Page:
Reaction between copper sulfate and iron
What can you see when iron reacts with copper sulfate?
Iron is an element of the eighth group of the fourth period in the Periodic Table. It is a malleable silvery metal with good electroconductivity and pronounced magnetic properties. In nature iron is mainly encountered in an oxidized state – for example brown iron ore Fe₂O₃·3H₂O, red iron ore Fe₂O₃ (hematite), pyrite FeS₂, magnetic iron ore Fe₃O₄.
Obtaining iron and its reaction with simple substances
Metallic iron is obtained in industry by reducing it from iron oxide with carbon monoxide CO:
- Obtaining carbon (IV) oxide from coal:
C + O₂ = CO₂;
- Obtaining carbon II oxide (reducer for obtaining iron):
CO₂ + C = 2CO;
- Reduction of iron from iron oxide:
Fe₂O₃ + 3CO = 2Fe + 3CO₂.
Iron can also be obtained directly by reducing it with hydrogen at a temperature of 1000 ᵒC (1832 ᵒF):
Fe₂O₃ + 3H₂ = 2Fe + 3H₂O.
Chemically pure iron is obtained by electrolysis of the solution of its salt:
K(-): 1) 2H₂O + 2e = H₂ + 2OH⁻;
- Fe²⁺ + 2e = Fe(0).
A(+): 2H₂O - 4e = O₂ + 4H⁺.
FeSO₄ + 2H₂O = Fe + H₂ + O₂ + H₂SO₄.
With non-metals, iron reacts at high temperatures:
3Fe + 2O₂ = Fe₃O₄ (a mixture of iron (II) and (III) oxides form);
Fe + S = FeS;
2Fe + 3Br₂ = 2FeBr₃.
Reactions of iron with complex substances
At a temperature of 700 ᵒC (1292 ᵒF), iron reacts with benzol with the formation of iron carbide:
18Fe + C₆H₆ = 6Fe₃C + 3H₂.
At room temperature in air and in the presence of moisture, iron corrodes (corrosion is the spontaneous disintegration of metal under the impact of the environment):
4Fe + 3O₂ + 6H₂O = 4Fe(OH)₃ (reaction takes place rather slowly in normal conditions).
When iron is fused with an alkali in the presence of nitrate, ferrates form on the cation of the alkali:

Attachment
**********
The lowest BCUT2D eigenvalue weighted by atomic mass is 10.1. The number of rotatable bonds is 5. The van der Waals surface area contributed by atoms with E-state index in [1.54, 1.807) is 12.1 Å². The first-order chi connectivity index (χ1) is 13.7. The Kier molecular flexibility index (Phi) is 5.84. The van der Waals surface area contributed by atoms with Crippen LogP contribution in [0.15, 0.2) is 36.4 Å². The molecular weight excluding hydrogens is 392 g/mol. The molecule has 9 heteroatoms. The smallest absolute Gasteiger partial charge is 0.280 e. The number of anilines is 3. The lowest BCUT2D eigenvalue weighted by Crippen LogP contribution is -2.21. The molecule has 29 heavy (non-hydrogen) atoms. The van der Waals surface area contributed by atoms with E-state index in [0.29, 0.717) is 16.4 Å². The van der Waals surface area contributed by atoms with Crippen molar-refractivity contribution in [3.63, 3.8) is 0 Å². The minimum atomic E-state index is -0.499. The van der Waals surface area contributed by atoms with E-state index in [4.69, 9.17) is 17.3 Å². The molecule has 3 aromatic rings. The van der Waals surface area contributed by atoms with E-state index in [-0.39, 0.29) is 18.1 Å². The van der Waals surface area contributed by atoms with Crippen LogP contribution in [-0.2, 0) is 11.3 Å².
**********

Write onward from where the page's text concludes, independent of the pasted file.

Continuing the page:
Fe + 3NaNO₃ + 2NaOH = Na₂FeO₄ + 3NaNO₂ + H₂O.
Click here for exciting experiments with iron.
Iron enters into a displacement reaction readily (reactions in which atoms or groups of atoms of the same initial substance replace atoms or groups of atoms of another initial substance – for example according to the scheme АВ + С = АС + В). With diluted acids, iron reacts with the formation of iron (II) salt and hydrogen:
Fe + 2HCl = FeCl₂ + H₂.
Concentrated nitric acid (and concentrated cold sulfuric acid) passivates iron, and this reaction does not take place. With concentrated hot sulfuric acid and diluted nitric acid, acid reacts as follows:
Fe + 6H₂SO₄ = Fe₂(SO₄)₃ + 3SO₂ + 6H₂O (only with heating);
Fe + 4HNO₃ = Fe(NO₃)₃ + NO + 2H₂O.
With salts, iron may also enter into a displacement reaction. Between copper (II) sulfate and metallic iron, the following reaction takes place (an example of a typical displacement reaction between inorganic substances):
Fe + CuSO₄ = FeSO₄ + Cu (iron displaces copper in the salt solution; the iron dissolves, turning into solution, and metallic copper of a reddish color is released).
The reaction does not take place in this way with all salts – displacement is only possible if the displacing metal is more reactive than the displaced one. As iron is to the left of copper in the reactivity series (is reactivity in the series decreases from left to right), we may say that iron is a more active metal than copper. This is why it displaces copper from copper salt solution.
We may observe some visual effects when carrying out this reaction. CuSO₄ (“copper sulfate” or copper (II) sulfate) is a salt with a bluish color. When a silvery iron bar is put in a copper sulfate solution, the solution slowly starts to change color – the bright blue color gradually turns green (the salt FeSO₄ which forms in replacement has a green color). Metallic copper of a reddish color also starts to form around the dissolving iron bar. As the copper in this reaction has a rather loose structure, it may separate from the iron bar and precipitate.
The reaction between copper sulfate and iron is oxidation-reduction: iron is oxidized and copper is reduced:
Fe + CuSO₄ = FeSO₄ + Cu;
There are two processes:
Cu²⁺ + 2e = Cu⁰ (reduction process, Cu²⁺ is the oxidizer);
Fe⁰ – 2e = Fe²⁺ (oxidation process, Fe⁰ is the reducer).
Metallic copper is often used for the manufacture of pipes, wires and power cables. Copper alloys are also often used in practice – for example, bronze (copper and tin), brass (copper and zinc) and duralumin (copper and aluminum).
Iron has found an application in practically all branches of industry – iron salts are used as catalysts in organic synthesis (for example FeCl₃), to purifying water and manufacturer iron alloys – for example cast iron and various steels (both types of alloys contain iron and carbon in different ratios).